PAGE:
I love Facebook. I love blogs. I understand Twitter. And for years I grappled with how to use them professionally. I read through a bunch of posts on Facebook’s blog the other day and I’m blown away by how powerful the platform is, and how much potential it has to connect people.
But it can never. ever. replace proper face-to-face relationships. And if the extent of your “online marketing” strategy is “be on Facebook, Twitter and YouTube” (and I’m sick of seeing those logos crop up on ads for obscure things as though I’m more likely to buy a car if it’s got its own Twitter account) then your strategy is dumb. It’s part of your brand. And it’s good to be contactable, and to be getting exposure, but if there’s one thing the stupid breast cancer awareness campaigns of this week, and earlier this year, show – it’s that for many people – Facebook “activism” and “marketing” have supplanted the real thing.
Malcolm Gladwell took a stab at this idea in a recent piece for the New Yorker. Some interesting quotes:
Where activists were once defined by their causes, they are now defined by their tools. Facebook warriors go online to push for change.
This is in many ways a wonderful thing. There is strength in weak ties, as the sociologist Mark Granovetter has observed. Our acquaintances—not our friends—are our greatest source of new ideas and information.
The kind of activism associated with social media isn’t like this at all. The platforms of social media are built around weak ties. Twitter is a way of following (or being followed by) people you may never have met. Facebook is a tool for efficiently managing your acquaintances, for keeping up with the people you would not otherwise be able to stay in touch with. That’s why you can have a thousand “friends” on Facebook, as you never could in real life.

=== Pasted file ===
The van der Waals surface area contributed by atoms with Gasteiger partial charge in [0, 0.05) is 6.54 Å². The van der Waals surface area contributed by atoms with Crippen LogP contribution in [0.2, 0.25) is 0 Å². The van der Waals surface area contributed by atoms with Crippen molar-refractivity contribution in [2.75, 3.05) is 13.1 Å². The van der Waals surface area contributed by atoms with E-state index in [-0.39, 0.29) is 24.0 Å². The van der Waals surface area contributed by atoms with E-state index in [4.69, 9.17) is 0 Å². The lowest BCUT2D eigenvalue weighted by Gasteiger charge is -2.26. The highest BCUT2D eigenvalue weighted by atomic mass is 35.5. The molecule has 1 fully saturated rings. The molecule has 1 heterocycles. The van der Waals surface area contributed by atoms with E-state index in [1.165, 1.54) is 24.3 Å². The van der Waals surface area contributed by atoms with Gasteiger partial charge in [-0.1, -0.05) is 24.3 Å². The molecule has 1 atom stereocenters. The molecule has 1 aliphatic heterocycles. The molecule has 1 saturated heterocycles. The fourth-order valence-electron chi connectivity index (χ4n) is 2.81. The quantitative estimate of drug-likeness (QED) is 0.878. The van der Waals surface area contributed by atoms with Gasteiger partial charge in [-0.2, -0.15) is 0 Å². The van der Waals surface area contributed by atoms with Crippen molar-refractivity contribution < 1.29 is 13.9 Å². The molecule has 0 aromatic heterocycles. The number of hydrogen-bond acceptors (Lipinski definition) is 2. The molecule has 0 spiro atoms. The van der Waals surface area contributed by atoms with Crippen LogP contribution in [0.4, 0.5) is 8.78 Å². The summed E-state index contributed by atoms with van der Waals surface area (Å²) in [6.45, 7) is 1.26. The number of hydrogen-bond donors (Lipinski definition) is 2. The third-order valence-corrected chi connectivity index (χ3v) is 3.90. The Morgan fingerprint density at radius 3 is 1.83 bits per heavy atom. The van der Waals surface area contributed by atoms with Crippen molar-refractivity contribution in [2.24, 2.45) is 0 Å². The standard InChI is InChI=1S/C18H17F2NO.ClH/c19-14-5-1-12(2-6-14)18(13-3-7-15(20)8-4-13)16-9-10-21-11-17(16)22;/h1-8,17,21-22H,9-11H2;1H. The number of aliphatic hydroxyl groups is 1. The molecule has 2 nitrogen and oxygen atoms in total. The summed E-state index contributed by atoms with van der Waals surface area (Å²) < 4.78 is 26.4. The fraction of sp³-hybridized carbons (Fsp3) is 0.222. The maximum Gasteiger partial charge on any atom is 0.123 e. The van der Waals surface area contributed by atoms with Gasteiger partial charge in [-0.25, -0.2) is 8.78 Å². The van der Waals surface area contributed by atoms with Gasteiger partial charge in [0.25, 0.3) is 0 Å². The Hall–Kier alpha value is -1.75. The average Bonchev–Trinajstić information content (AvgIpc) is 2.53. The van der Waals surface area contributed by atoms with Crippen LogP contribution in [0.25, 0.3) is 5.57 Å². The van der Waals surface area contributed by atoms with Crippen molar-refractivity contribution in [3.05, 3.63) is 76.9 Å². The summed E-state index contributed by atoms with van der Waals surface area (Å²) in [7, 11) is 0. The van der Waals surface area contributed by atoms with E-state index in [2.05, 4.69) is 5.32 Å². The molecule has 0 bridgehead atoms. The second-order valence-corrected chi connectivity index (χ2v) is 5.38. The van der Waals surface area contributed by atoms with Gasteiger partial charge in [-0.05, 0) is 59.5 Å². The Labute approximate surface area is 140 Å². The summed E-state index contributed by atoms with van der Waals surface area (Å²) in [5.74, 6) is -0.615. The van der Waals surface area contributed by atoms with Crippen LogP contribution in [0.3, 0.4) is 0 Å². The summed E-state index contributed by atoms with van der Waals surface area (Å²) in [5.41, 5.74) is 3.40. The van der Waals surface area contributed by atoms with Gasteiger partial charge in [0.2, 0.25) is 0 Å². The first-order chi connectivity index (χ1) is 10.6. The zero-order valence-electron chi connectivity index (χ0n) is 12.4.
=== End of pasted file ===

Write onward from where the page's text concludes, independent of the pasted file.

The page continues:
Some of this grandiosity is to be expected. Innovators tend to be solipsists. They often want to cram every stray fact and experience into their new model. As the historian Robert Darnton has written, “The marvels of communication technology in the present have produced a false consciousness about the past—even a sense that communication has no history, or had nothing of importance to consider before the days of television and the Internet.” But there is something else at work here, in the outsized enthusiasm for social media. Fifty years after one of the most extraordinary episodes of social upheaval in American history, we seem to have forgotten what activism is.
Western journalists who couldn’t reach—or didn’t bother reaching?—people on the ground in Iran simply scrolled through the English-language tweets post with tag #iranelection,” she wrote. “Through it all, no one seemed to wonder why people trying to coordinate protests in Iran would be writing in any language other than Farsi.”
He makes this point about social media “activism” and where it works, citing an example of a webtrepreneur, Sameer Bhatia, who found out he had leukemia but knew nobody with the same bone marrow type.
Bhatia needed a bone-marrow transplant, but he could not find a match among his relatives and friends. The odds were best with a donor of his ethnicity, and there were few South Asians in the national bone-marrow database. So Bhatia’s business partner sent out an e-mail explaining Bhatia’s plight to more than four hundred of their acquaintances, who forwarded the e-mail to their personal contacts; Facebook pages and YouTube videos were devoted to the Help Sameer campaign. Eventually, nearly twenty-five thousand new people were registered in the bone-marrow database, and Bhatia found a match.